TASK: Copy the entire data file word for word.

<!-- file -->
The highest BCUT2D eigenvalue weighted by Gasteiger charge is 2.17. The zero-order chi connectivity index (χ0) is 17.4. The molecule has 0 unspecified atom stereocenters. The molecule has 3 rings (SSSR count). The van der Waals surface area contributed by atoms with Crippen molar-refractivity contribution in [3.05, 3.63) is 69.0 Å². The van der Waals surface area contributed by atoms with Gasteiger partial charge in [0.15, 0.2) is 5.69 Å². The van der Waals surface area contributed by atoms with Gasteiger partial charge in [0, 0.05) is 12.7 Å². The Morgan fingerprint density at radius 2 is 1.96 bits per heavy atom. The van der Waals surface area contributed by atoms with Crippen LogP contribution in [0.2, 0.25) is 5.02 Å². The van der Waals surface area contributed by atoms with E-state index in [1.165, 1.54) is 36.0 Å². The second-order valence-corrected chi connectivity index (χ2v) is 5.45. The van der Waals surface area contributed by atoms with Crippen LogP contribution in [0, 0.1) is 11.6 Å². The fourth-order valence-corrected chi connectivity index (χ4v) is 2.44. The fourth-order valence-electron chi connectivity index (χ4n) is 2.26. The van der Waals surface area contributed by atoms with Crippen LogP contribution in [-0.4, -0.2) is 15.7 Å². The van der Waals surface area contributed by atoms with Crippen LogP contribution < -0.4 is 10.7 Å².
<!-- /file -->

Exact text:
The highest BCUT2D eigenvalue weighted by Gasteiger charge is 2.17. The zero-order chi connectivity index (χ0) is 17.4. The molecule has 0 unspecified atom stereocenters. The molecule has 3 rings (SSSR count). The van der Waals surface area contributed by atoms with Crippen molar-refractivity contribution in [3.05, 3.63) is 69.0 Å². The van der Waals surface area contributed by atoms with Gasteiger partial charge in [0.15, 0.2) is 5.69 Å². The van der Waals surface area contributed by atoms with Gasteiger partial charge in [0, 0.05) is 12.7 Å². The Morgan fingerprint density at radius 2 is 1.96 bits per heavy atom. The van der Waals surface area contributed by atoms with Crippen LogP contribution in [0.2, 0.25) is 5.02 Å². The van der Waals surface area contributed by atoms with E-state index in [1.165, 1.54) is 36.0 Å². The second-order valence-corrected chi connectivity index (χ2v) is 5.45. The van der Waals surface area contributed by atoms with Crippen LogP contribution in [0, 0.1) is 11.6 Å². The fourth-order valence-corrected chi connectivity index (χ4v) is 2.44. The fourth-order valence-electron chi connectivity index (χ4n) is 2.26. The van der Waals surface area contributed by atoms with Crippen LogP contribution in [-0.4, -0.2) is 15.7 Å². The van der Waals surface area contributed by atoms with Crippen LogP contribution < -0.4 is 10.7 Å².